A cancer treatment that stimulates the immune system and has been successfully tested in mice will soon be the subject of clinical trials in humans.
Will we soon be able to cure cancer with a simple injection? This is the hope of a discovery made by researchers at Stanford University in the United States.
Their study, published at the end of January in the journal Translation Science Medicine showed that injection of two immunostimulatory agents directly into the tumor allowed to target and destroy the cancer cells. This combined treatment causes an immune response and can be easily administered by injection, hence the qualification by scientists of "vaccine" against cancer, even if it is technically not one. Until now tested on mice, it will soon be the subject of clinical trials on humans.
A treatment that reactivates immune cells
The "vaccine" developed by researchers consists of two types of safe "immunostimulatory agents". The first, an antibody called anti-OX40, activates CD4 T cells, auxiliary cells communicating with other immune cells. It also activates the "killer" CD8 cells that release chemicals that destroy the malignant cells. The other vaccine agent is a short stretch of synthetic DNA that allows the immune cells to produce a surface protein called TLR9 ligand. This protein in turn stimulates the production of antibodies that leads to the creation of specialized memory cells. This will recognize the malignant cells if they reappear in the future.
"Immune cells like T cells recognize the abnormal proteins often found in cancer cells and infiltrate to attack the tumor," says Stanford Medicine Magazine. However, as the tumor develops, she often imagines ways to suppress T-cell activity. The method developed by Dr. Levy works to reactivate cancer-specific T cells by injecting microgram quantities of two agents directly into the site. of the tumor. "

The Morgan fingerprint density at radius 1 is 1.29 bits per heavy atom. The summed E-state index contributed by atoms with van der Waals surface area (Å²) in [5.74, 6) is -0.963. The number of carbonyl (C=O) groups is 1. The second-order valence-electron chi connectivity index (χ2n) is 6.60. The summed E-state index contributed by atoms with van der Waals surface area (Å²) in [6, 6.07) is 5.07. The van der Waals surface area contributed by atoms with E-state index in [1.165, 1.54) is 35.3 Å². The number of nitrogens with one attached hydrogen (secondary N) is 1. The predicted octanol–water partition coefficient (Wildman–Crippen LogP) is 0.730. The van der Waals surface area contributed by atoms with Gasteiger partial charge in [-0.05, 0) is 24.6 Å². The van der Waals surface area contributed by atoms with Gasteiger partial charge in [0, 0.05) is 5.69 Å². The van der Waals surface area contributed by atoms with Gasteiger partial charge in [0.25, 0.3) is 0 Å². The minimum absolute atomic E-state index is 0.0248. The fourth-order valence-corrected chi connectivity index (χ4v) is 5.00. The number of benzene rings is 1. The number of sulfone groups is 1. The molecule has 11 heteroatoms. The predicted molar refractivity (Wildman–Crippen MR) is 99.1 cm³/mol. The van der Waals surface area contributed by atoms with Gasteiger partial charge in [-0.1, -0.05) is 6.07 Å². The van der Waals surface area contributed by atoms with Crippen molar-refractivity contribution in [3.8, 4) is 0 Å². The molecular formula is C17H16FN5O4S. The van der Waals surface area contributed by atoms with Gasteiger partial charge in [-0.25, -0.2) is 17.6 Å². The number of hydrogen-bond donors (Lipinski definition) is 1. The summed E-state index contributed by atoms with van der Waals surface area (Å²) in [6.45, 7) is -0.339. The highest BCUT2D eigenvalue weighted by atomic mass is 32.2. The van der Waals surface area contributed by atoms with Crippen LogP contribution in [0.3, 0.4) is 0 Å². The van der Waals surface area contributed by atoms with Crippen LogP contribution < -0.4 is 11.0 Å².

An efficiency rate of 97%
Injected into solid tumors of mice, the vaccine activated the immune system in a localized way, targeting cancer cells and leaving healthy cells intact. The vaccine not only eliminated 97% of mouse lymphomas, but also eliminated secondary malignancies resulting from the original cancerous tumors. In addition, say the researchers, this treatment would be effective against several types of cancer.
"When we use these two agents together, we see the elimination of tumors throughout the body.This approach bypasses the need to identify tumor-specific immune targets and does not require complete activation of the immune system or personalization. immune cells of a patient, "says Dr. Ronald Levy, professor of oncology and lead author of the study on mice in an interview with Stanford Medicine Magazine.
An alternative to chemotherapy?
Researchers now want to test the efficacy of treatment in humans with a subtype of low-grade non-Hodgkin's lymphoma called B-cell lymphoma. They hope to recruit a total of 35 adult patients to form two study groups from here the end of the year. The purpose of the trial will be to determine the optimal dose of treatment and to review side effects.
"All these advances in immunotherapy are changing medical practice," says Dr. Levy in the interview. Indeed, if it proves effective this vaccine can soon be used as a rapid and effective cancer therapy without subjecting patients to chemotherapy.